conquered Ariana, Greek became the official language of the country
and continued to enjoy that status for a long time. Right down to the
Christian era Greek is the only language to be seen in the Seleucid
and Parthian writings. Needless to say that during this
span of three centuries and a half the
Aryan languages continued to flourish. Old Dari, however, is an
exception, which gradually went out of use. We can witness definite
marks of decay in the Old Dari writings of the later Achaemenian
period in contrast with those of the earlier one.
At the dawn of the Christian era we
find two languages in the Aryan plateau running parallel to each
other. One of these grew and developed in the eastern regions. This
has always been called "Dari" by the Aryans. The other
which flourished in the western parts of the country was known as
"Pahlawi." These two languages have come down to our own
times. Many dialects of "Dari" still continue to exist in
the eastern regions of the Aryan plateau as far as the Chinese
frontiers; the most important of these are spoken in the Pamir
The Pahlawi language has lived in the
form of verse known as "Fahlaviyyat," in the books
written in Dari on the art of poetry and in dialects spoken in the
north, south, and west of the country.
The above-mentioned two languages have
very intimate relationship and these have apparently stemmed from the
same origin. A number of Aramaic words, however, entered Pahlawi and
these have been known as "Huzvares_h" or "Zuwaris_hn."
These words found their way also into books of lexicography. In the
Indo-Pakistan sub-continent these have been erroneously given the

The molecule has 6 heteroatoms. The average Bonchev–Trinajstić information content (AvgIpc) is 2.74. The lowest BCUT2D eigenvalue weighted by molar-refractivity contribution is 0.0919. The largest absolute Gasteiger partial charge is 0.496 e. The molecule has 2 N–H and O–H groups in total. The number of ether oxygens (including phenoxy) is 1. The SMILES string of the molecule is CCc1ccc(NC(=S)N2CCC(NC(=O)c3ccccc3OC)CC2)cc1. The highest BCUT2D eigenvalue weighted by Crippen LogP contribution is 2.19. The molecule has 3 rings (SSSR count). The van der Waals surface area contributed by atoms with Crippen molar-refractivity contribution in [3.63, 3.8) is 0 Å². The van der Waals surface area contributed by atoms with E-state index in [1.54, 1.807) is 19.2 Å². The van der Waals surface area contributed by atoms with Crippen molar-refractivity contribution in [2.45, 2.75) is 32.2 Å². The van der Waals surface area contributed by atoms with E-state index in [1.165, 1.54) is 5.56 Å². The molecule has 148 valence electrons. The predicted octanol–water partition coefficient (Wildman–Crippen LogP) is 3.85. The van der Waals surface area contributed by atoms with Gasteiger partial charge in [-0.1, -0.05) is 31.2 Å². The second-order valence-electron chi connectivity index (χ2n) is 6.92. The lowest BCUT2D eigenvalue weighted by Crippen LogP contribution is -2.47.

name of the "Zend and Pazand" language. "Dari"
was too far away to receive the impact of the Aramaic language. On
the contrary, it accepted the influence of the eastern languages such
as Tukhari, Sughdian, and Khwarizmi.
At first the Aramaic script was adopted
for both the languages. Later, however, a change took place and
certain Aramaic letters were put together in Pahlawi to form what
later came to be known the Pahlawi script.
The Orientalists did not fully grasp
the significance of these subtle technical differences and they have
been treating old Pahlawi and Dari as one language. Consequently,
they have been employing the terms Northern Pahlawi or the Parthian
Pahlawi for the later language. In recent times, however, some of
them have defined it as the Parthian language whereas Pahlawi itself
has been referred to as the Southern or Sassanian Pahlawi.
The number of the extant pre-Islamic
works of these two languages is very small. The most important
ancient work in Dari consists of the Manichaean texts and translation
of parts of the Avesta into old Dari known as "Pazand." The